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I was thinking about the definition of higher homotopy groups $\pi_n$ of a topological space in comparison to the common extremely formal fundamental groupoid construction of $\pi_1$. I'd like to be able to do a similar construction in higher dimensions, and so I was wondering whether a principle similar to the following has been explored. Alas, the idea of these higher groupoids being a category fails for obvious reasons. We'll call this thing a groupesque. I won't give a definition of a groupesque in general - one of my questions is whether such a definition already exists - but I will describe the structure of the "homotopy groupesque." (The name is very conscious - the description that follows is grotesque.)

Throughout, consider all $n$-spheres, including $n$-spheres which are the boundary of $(n+1)$-disks, as being based spaces with a canonically chosen basepoint. Also, I may forget to apply the prefix "homotopy class of" to the word "map"; I apologize, and clarify ahead of time that every map in this post is actually considered up to homotopy.

The setup for the problem is quite long, but I imagine that a reader with an answer won't need to read much of it before they know exactly what I'm asking.


In the fundamental groupoid, our objects are points and maps are homotopy classes paths, maps $I^1\to X$ with appropriate boundary. In particular, our hom-sets are associated, as in any category, to pairs (a,b) of points. Equivalently, they are associated to maps $S^0=\partial I^1\to X$. This latter description has the convenient property that $\hom(a,b)$ is the set of homotopy classes of maps, relative the boundary, which "restrict to (a,b)" in the sense just described.

In the homotopy groupesques $\Pi_n$, we'd like our morphisms to be classes of maps $D^n\to X$ relative the boundary, and we'd like hom-sets to be associated to homotopy classes of maps $S^{n-1}\to X$, so that $\hom(f)$ is the set classes of maps $D^n\to X$ with $f$ as their boundary map (up to homotopy).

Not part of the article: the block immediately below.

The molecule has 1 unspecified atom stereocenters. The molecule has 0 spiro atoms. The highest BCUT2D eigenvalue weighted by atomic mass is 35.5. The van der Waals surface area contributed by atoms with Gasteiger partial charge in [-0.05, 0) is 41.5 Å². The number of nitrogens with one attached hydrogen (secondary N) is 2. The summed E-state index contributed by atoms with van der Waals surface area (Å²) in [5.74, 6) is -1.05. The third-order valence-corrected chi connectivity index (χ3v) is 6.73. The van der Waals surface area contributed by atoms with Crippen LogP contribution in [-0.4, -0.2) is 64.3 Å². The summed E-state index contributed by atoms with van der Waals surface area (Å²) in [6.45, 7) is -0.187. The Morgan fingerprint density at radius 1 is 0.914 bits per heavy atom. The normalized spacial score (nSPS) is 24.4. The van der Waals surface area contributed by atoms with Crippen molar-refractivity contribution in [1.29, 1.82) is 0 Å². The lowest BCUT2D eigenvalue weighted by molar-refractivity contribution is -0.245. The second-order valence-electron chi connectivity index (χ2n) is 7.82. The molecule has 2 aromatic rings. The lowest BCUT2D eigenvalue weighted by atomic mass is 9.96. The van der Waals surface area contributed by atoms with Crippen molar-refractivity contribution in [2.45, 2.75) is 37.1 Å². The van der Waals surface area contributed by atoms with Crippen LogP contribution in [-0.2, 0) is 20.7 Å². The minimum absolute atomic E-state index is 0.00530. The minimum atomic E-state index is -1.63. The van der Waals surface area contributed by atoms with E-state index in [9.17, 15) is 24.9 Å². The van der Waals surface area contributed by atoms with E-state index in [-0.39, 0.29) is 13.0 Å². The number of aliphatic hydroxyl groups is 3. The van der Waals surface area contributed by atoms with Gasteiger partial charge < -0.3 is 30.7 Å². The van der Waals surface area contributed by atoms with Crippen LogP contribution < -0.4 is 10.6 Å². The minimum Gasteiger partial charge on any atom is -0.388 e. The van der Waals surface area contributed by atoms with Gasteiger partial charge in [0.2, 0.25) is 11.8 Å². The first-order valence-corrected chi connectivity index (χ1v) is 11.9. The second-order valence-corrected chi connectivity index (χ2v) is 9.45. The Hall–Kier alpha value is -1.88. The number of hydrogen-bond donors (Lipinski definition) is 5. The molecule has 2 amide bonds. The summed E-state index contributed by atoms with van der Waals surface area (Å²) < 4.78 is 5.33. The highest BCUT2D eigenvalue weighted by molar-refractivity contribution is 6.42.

The "automorphism groups" of this groupesque in the traditional sense should end up being the hom-groups of constant map; this is nice, since these maps factor through maps from spheres.

But we still have no concept of composition, so when should there be a composition map on $\hom(f)\times\hom(g)$, and which hom-group does it land in? Note that the maps $f:S^{n-1}\to X$ that we're associating hom-sets to are actually elements of some automorphism group of $\Pi_{n-1}$, the previous homotopy groupesque. Basically, we'll say that we we can compose maps at $f$ with maps at $g$ is they lie in the same automorphism group, and hence if we can compose $f$ and $f$ as maps in $\Pi_{n-1}$. (This is where the basedness of all our spheres comes into play. We can compose them if and only if they map the baspoint to the same point.) In particular, composition runs $\hom(f)\times\hom(g)\to\hom(f\star g)$.

Note that this doesn't correspond in any obvious way with the case $n=1$: composition of those maps has nothing to do with a basepoint. This is an acceptable chimera.

Inductively, we can now check that the "automorphism groups" are genuinely what I just claimed they are, but this is where it gets interesting: there is always a composition $\hom(f)\times\hom(f)$ for any $f$, but if it happens to land in $\hom(f)$, then this implies that $f\star f=f$, which is if and only if $f$ is homotopically trivial.

Note that since maps no longer have a "source and target," it is not clear what an inverse is at all in general. However, when $f$ is homotopically trivial and we have a monoid structure this is clear. In that case, we can see that inverses to exist, and that our group structure corresponds to that of the higher homotopy group.

One last note: be sure that you see that $\Pi_1\neq\Pi$! The first homotopy groupesque is not the fundamental groupoid! In particular, hom-sets are associated to homotopy classes of maps $S^0\to X$, so we basically ended up with the skeleton of $\Pi$.


Finally, the questions:

  1. Does this even make sense? There are so many places I could've gone astray while formulating this in the first place, that it's possible that something went wrong and these "groupesques" do not encode the homotopy groups at all.